Healing Traditions: Alternative Medicine and the Health Professions

By Bonnie Blair O’Connor | Go to book overview

Glossary

Acculturation. The process of adaptation to a culture other than one’s culture of origin or first learned culture; borrowing or assimilation of traits from one cultural repertoire to another.

Adherent, (n.) Proponent, participant, or follower; (adj.) showing commitment to a proposition or course of action; current synonym or substitute term for “compliant,” used in reference to patients’ actions with respect to medical advice or prescription; thought by many to be more respectful of patients than “compliant,” because of its differences in connotation regarding authority relations and personal integrity.

Agency. The capacity, condition, or state of acting or exerting power; means by which an end is achieved or a purpose accomplished.

Agent. A person responsible for his acts; a person capable of deliberate action; one who acts or exerts power. In medical usage, any substance capable of producing an effect; an immediate cause (e.g., an infectious agent).

Ascites. Accumulation of serous fluid in the abdominal cavity.

Authority. Grounds, warrant, or convincing force; power to influence or compel opinion or behavior; “a status, quality, or claim that compels trust or obedience” (Starr 1987:9). Social authority allows for shaping or control of action through the issuing of commands or orders (civil and military authorities; parents; teachers; health professionals) and may be explicitly or implicitly underwritten by the capacity to use force. Cultural authority entails consensual recognition of the capacity to make trustworthy judgments about the nature of reality “through definitions of fact and value” (Starr 1987:13). Acceptance of others’ authority substitutes for derivation of principles or conclusions by exercise of private judgment (Starr 1987).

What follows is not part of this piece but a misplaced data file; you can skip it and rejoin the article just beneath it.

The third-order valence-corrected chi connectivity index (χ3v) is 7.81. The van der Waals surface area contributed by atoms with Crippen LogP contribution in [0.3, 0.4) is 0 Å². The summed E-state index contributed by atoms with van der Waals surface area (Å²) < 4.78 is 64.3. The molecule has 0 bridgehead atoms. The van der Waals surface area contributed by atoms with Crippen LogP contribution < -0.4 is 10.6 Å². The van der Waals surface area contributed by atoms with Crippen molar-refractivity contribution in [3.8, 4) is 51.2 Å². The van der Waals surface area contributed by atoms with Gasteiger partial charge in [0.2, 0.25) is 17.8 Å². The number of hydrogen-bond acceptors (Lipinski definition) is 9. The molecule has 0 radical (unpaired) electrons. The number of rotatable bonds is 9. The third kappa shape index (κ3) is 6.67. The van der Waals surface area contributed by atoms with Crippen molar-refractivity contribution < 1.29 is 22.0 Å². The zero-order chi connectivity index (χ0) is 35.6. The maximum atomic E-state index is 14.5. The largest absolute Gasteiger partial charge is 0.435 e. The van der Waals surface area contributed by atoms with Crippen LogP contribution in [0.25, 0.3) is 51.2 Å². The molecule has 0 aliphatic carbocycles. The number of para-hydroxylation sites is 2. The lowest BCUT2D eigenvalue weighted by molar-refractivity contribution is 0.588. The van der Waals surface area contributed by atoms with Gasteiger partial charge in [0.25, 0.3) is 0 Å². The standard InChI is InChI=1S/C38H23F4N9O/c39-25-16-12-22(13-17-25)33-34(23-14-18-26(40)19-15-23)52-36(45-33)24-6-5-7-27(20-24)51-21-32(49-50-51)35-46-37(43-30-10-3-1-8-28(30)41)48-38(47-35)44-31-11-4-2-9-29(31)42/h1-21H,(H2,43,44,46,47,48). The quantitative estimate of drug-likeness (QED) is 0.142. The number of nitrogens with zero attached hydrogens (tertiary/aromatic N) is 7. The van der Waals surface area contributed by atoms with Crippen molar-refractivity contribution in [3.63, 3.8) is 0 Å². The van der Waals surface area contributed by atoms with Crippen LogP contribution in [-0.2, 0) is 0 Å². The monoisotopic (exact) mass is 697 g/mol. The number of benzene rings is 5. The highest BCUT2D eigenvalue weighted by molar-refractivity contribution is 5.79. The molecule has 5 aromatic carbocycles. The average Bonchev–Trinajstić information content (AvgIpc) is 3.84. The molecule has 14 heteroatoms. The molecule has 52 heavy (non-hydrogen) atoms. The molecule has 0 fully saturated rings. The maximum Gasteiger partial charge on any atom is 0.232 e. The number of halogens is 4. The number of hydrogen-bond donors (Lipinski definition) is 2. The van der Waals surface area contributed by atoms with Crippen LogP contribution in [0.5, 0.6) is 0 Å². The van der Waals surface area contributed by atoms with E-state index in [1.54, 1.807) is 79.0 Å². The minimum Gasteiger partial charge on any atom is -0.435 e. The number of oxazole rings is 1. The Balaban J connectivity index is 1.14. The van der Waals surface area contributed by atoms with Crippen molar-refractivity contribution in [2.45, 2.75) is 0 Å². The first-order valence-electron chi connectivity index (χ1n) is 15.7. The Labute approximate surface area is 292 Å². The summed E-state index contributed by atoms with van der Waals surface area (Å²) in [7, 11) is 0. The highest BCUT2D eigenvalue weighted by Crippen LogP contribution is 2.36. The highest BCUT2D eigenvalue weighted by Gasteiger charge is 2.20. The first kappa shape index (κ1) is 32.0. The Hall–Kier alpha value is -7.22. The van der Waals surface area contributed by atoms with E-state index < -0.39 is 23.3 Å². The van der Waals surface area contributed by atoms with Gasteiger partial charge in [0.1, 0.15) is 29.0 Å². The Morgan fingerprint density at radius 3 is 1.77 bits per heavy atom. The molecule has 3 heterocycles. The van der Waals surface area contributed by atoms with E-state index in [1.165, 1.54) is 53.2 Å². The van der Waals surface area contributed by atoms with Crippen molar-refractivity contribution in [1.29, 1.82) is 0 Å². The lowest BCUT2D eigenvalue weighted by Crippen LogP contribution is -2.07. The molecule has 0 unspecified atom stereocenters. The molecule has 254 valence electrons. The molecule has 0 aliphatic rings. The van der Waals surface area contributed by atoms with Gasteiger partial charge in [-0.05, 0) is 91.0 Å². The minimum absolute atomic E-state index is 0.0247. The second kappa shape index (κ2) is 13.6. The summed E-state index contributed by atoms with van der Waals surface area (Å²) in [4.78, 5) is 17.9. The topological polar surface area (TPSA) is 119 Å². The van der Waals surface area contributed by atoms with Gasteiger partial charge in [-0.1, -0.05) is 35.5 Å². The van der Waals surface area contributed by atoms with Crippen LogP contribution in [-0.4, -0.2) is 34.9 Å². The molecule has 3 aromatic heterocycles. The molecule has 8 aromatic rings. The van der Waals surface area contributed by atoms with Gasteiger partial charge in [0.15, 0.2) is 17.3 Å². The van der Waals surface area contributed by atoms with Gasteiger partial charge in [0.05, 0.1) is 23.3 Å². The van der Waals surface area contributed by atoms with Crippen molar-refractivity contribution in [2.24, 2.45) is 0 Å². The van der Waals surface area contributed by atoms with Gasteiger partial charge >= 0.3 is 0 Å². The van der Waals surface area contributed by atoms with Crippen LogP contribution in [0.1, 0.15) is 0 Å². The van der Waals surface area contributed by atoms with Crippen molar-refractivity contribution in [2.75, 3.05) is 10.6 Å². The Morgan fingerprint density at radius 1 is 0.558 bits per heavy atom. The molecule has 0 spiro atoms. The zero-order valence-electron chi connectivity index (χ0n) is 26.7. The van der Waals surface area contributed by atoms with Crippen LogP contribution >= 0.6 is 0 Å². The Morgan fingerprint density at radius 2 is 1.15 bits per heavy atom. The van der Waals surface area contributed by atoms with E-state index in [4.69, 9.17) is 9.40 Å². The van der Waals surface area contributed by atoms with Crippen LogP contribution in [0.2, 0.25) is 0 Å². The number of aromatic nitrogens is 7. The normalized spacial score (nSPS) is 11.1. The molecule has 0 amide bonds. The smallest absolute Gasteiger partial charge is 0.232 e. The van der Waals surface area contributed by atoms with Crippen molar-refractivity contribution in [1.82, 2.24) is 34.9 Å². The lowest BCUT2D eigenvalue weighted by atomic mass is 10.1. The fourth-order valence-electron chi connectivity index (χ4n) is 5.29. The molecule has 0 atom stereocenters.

-225-

Notes for this page

Add a new note
If you are trying to select text to create highlights or citations, remember that you must now click or tap on the first word, and then click or tap on the last word.
One moment ...
Default project is now your active project.
Project items
Notes
Cite this page

Cited page

Style
Citations are available only to our active members.
Buy instant access to cite pages or passages in MLA 8, MLA 7, APA and Chicago citation styles.

(Einhorn, 1992, p. 25)

(Einhorn 25)

(Einhorn 25)

1. Lois J. Einhorn, Abraham Lincoln, the Orator: Penetrating the Lincoln Legend (Westport, CT: Greenwood Press, 1992), 25, http://www.questia.com/read/27419298.

Note: primary sources have slightly different requirements for citation. Please see these guidelines for more information.

Cited page

Bookmark this page
Healing Traditions: Alternative Medicine and the Health Professions
Table of contents

Table of contents

Settings

Settings

Typeface
Text size Smaller Larger Reset View mode
Search within

Search within this book

Look up

Look up a word

  • Dictionary
  • Thesaurus
Please submit a word or phrase above.
Print this page

Print this page

Why can't I print more than one page at a time?

Help
Full screen
Items saved from this book
  • Bookmarks
  • Highlights & Notes
  • Citations
/ 291

matching results for page

    Questia reader help

    How to highlight and cite specific passages

    1. Click or tap the first word you want to select.
    2. Click or tap the last word you want to select, and you’ll see everything in between get selected.
    3. You’ll then get a menu of options like creating a highlight or a citation from that passage of text.

    OK, got it!

    Cited passage

    Style
    Citations are available only to our active members.
    Buy instant access to cite pages or passages in MLA 8, MLA 7, APA and Chicago citation styles.

    "Portraying himself as an honest, ordinary person helped Lincoln identify with his audiences." (Einhorn, 1992, p. 25).

    "Portraying himself as an honest, ordinary person helped Lincoln identify with his audiences." (Einhorn 25)

    "Portraying himself as an honest, ordinary person helped Lincoln identify with his audiences." (Einhorn 25)

    "Portraying himself as an honest, ordinary person helped Lincoln identify with his audiences."1

    1. Lois J. Einhorn, Abraham Lincoln, the Orator: Penetrating the Lincoln Legend (Westport, CT: Greenwood Press, 1992), 25, http://www.questia.com/read/27419298.

    Cited passage

    Thanks for trying Questia!

    Please continue trying out our research tools, but please note, full functionality is available only to our active members.

    Your work will be lost once you leave this Web page.

    Buy instant access to save your work.

    Already a member? Log in now.

    Search by... Author
    Show... All Results Primary Sources Peer-reviewed

    Oops!

    An unknown error has occurred. Please click the button below to reload the page. If the problem persists, please try again in a little while.